University of Lynchburg will host a lecture on how schools can help students overcome educational disparities Thursday, March 15, at 7 p.m. in Memorial Ballroom.
Dr. Gilman W. Whiting will present “The Urgency of Now: Theorizing Education Frameworks in Action.” His areas of research include educational disparity; special and gifted education; race, sports, and American culture; welfare reform and fatherhood initiatives.
In 2006, Whiting developed his dissertation on young Black fathers and created the Scholar Identity Model, a psycho-social model that helps communities re-conceptualize ways to combat academic apathy. Five years later, he took that model to international audiences.
He is an associate professor and the director of graduate studies for the African American and Diaspora Studies Department at Vanderbilt University, in Nashville, Tennessee, and the founding chair of Achievement Gap Institute in Vanderbilt’s George W. Peabody College of Education at Vanderbilt. That program connects teachers, administrators, and program coordinators with researchers from across the country on research and best practices related to reducing underachievement, addressing diversity and inclusion recruitment and retention.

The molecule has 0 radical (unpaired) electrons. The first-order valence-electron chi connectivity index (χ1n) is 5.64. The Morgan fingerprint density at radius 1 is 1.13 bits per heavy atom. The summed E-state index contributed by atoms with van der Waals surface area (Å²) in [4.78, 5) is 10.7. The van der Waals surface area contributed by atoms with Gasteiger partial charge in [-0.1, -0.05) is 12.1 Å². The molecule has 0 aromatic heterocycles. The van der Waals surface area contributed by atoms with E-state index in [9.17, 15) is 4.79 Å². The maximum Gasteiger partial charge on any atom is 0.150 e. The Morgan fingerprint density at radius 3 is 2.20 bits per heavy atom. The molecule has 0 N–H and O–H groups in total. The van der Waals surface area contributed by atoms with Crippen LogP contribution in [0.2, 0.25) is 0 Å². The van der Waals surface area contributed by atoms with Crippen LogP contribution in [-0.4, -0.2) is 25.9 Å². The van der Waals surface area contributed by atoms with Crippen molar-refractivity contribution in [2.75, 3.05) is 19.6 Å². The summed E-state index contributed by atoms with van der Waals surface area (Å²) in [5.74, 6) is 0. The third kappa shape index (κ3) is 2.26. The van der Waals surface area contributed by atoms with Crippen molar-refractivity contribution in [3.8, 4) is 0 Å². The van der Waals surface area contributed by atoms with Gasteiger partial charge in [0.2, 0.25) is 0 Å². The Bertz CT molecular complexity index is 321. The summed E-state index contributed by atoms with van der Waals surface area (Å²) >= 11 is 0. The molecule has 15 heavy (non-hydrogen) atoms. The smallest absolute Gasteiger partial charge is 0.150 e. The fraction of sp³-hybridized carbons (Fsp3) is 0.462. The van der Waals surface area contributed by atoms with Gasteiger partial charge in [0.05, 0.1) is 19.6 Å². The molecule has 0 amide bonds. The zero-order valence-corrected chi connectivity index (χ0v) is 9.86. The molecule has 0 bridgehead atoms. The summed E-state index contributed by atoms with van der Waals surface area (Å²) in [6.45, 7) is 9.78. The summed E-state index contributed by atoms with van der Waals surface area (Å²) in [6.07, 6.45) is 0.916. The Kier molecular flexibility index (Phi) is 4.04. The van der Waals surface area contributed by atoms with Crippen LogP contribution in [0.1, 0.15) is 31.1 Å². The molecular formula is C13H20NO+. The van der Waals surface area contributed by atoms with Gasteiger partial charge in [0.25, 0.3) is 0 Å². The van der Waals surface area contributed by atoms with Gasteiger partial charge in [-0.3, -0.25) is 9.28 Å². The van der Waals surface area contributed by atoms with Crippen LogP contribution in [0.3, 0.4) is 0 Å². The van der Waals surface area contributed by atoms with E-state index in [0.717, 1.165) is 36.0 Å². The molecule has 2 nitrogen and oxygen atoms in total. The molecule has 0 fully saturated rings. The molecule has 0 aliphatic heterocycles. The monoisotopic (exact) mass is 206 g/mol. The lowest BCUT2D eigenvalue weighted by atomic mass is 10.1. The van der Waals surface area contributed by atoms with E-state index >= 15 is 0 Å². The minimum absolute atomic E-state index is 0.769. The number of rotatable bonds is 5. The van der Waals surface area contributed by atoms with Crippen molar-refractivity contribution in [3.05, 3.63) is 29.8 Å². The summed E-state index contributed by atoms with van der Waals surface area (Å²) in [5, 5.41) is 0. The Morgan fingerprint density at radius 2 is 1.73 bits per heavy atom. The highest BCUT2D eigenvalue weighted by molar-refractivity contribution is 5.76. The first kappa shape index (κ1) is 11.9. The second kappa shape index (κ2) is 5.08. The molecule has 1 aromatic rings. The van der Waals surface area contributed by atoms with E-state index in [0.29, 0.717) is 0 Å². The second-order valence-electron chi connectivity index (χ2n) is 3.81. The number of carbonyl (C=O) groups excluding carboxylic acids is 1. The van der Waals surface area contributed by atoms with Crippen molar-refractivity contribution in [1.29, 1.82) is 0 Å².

“The Urgency of Now” is the 2018 Rosel Schewel Lecture in Education and Human Diversity. The annual event brings experts to Lynchburg to talk with educators and future teachers about issues of modern education.